Early on, my plan was to complete the manual, and finish all of the exercises. I quickly realised this was pretty futile, as the exercises alone would likely take a month or longer to do. I felt that I could ‘learn’ at least 5 points from the machines in the time it would take to complete the manual! However, I did read through the entire 853-page manual. This was worthwhile, but in hindsight this didn’t teach me anything above what I learned from the lab machines.


Over the first 2.5 months I focused on the PWK labs, completing around 35 of the 55 machines. The machines were generally pretty well made, although most were unpatched – so dont rely on kernel exploits! I would consider them to be around easy/medium difficulty when compared to HackTheBox. The kicker for the OSCP exam is that there is such a wide array of potential exploits to be used! IMO, you should be able to spot basic misconfigurations and vulnerabilities not only in HTTP, but SMB, NFS, SQL, SSH and so on.

One major bug bear of mine is that several machines in PWK rely on data gathered from previous machines. For example, pivoting via RDP/SMB or reusing credentials. I personally found this incredibly frustrating as I couldn’t find a way of seeing if a machine relied on another. Generally, if only RDP is exposed then I found that to be a good indicator of it being reliant on another. I would recommend performing post-exploitation activities on any machine you compromise, as it can help sharpen your skills when trying to run Mimikatz or dump /etc/passwd if the shell you are reliant on isnt very stable!

A widely held view is that if you can complete the ‘Big 4’ in PWK, then you should be able to pass the exam. I would have to agree here, and one regret I have is looking at the forums before I had exhausted *every* avenue on the machines. If I were to do it again, I would treat these 4 as mock exam machines and not use any hints, even if it takes days.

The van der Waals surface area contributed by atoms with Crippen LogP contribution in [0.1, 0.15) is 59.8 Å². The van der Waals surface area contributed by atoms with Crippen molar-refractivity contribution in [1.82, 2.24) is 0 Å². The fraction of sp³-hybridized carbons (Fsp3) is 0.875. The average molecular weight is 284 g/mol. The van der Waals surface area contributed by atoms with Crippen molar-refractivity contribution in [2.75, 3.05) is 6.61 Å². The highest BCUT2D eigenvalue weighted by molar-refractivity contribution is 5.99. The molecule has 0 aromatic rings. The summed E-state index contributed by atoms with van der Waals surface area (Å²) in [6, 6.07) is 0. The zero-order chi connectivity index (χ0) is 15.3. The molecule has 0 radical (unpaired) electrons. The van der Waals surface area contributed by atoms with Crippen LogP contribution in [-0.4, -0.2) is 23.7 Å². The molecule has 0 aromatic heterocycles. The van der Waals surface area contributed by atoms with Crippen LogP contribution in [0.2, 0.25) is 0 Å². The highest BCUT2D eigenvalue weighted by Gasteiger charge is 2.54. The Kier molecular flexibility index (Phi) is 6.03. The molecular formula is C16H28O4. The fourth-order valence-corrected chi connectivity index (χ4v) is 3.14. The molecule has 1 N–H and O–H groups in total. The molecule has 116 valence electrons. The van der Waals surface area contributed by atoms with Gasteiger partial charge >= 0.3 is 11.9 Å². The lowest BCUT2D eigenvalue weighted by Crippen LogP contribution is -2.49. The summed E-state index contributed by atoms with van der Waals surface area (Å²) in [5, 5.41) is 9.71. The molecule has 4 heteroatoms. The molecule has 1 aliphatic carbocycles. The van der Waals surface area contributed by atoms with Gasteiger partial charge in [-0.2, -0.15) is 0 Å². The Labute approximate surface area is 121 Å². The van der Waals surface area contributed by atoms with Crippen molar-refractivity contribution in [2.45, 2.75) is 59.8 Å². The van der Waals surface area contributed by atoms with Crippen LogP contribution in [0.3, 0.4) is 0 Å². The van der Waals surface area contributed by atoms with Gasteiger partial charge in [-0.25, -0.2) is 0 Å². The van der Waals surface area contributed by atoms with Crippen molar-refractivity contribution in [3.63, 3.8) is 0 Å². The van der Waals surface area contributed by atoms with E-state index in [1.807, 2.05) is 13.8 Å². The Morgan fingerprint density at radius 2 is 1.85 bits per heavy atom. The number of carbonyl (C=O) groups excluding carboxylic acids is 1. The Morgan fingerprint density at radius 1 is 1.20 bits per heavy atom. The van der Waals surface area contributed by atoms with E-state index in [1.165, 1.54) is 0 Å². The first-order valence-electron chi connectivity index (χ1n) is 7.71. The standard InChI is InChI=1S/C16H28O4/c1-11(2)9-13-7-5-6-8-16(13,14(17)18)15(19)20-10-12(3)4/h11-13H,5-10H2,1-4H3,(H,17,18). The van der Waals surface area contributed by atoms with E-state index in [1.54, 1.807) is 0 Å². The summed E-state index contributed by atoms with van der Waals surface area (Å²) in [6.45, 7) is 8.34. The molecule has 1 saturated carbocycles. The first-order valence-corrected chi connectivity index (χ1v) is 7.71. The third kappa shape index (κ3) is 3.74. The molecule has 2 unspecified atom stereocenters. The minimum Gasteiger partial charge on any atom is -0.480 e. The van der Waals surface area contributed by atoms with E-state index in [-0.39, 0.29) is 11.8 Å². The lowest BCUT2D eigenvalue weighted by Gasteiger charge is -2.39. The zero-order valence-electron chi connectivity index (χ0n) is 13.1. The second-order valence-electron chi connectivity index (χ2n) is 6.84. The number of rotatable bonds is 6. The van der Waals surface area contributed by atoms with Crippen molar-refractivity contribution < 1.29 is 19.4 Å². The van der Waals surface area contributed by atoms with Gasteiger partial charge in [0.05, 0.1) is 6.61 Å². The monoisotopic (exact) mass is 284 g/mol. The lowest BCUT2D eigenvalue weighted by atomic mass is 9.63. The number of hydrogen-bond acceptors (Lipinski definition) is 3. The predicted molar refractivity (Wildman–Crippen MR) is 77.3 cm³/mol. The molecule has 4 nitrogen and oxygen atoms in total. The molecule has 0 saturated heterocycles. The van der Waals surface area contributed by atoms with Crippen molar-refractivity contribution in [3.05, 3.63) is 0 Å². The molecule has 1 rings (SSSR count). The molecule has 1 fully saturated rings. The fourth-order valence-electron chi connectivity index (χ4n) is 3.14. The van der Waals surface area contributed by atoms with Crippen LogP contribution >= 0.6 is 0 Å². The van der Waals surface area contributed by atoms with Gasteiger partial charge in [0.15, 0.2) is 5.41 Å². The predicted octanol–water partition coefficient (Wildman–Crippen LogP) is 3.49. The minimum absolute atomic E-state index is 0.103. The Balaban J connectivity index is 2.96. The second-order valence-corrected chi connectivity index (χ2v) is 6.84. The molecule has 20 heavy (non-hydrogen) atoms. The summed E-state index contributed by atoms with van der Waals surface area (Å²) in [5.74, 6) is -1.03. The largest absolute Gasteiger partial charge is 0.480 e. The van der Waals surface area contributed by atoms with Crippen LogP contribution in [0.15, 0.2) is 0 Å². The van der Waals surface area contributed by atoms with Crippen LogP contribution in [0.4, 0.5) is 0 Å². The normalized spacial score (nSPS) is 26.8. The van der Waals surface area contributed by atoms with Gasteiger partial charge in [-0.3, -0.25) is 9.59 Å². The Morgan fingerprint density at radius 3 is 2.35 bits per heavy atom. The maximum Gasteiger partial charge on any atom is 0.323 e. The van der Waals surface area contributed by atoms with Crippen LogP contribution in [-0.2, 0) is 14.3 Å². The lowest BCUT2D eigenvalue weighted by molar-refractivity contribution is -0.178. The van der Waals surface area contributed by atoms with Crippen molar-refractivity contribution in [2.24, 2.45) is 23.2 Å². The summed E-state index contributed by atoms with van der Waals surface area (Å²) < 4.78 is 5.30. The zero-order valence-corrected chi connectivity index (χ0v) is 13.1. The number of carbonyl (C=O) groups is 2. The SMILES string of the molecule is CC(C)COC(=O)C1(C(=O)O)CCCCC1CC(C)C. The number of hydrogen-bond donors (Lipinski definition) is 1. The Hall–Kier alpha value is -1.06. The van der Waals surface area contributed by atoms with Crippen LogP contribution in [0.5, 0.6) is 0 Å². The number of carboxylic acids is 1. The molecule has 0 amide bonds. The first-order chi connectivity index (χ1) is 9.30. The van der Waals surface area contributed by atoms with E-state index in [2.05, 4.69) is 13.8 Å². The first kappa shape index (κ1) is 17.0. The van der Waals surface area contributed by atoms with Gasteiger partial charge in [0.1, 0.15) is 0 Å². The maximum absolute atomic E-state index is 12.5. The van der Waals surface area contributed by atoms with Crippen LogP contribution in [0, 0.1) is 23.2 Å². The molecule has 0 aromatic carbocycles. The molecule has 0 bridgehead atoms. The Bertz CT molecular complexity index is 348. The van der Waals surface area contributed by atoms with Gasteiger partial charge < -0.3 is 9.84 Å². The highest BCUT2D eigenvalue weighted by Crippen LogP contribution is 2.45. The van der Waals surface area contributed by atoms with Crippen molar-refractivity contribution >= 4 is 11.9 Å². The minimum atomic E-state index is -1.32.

After those 2.5 months, I decided to give Proving Grounds a trial. I had heard good things from the OSCP subreddit about Proving Grounds. This turned out to be the best decision I made during my studying. In hindsight, I should have spent my 2-3 months on Proving Grounds instead of PWK labs. For £14/month, you get access to around 40 machines of varying difficulty (These are rated as easy, intermediate or hard). I would say they very accurately reflect the points assigned in the OSCP exam (10 points = Easy, 20 points = intermediate, 25 points = hard).

These machines were really good, and were much more modern than the PWK labs, ruling out most kernel exploits. Overall, I would thoroughly recommend it, I feel PG has more relevant machines than PWK does.


I went for a 1pm start time, which I found to be just about perfect. It gives you a substantial amount of time on day 1 to complete the majority of the machines, and some time the next day to get any additional points if needed. I would definitely advise getting a normal nights sleep during the exam, so you are able to do the report! I would also ensure that you have some decent food in ahead of the exam.

At 12:45 I was able to log into the VPN and proctoring software. I would recommend getting an old-school webcam on a cable, rather than relying on the built in machine camera. This is because you have to show around the entire room, which can be hard when your laptop is docked! The proctors wanted all of my electronics out of the room. This included monitors which were not connected to a device – so clear your room down ahead of the exam. Additionally, you need to sign into the VPN via the openvpn CLI, rather than the new wizard which has been in recent versions of Kali. Clearing the room and downloading openvpn took a long time, and ended up using 30 minutes of my exam.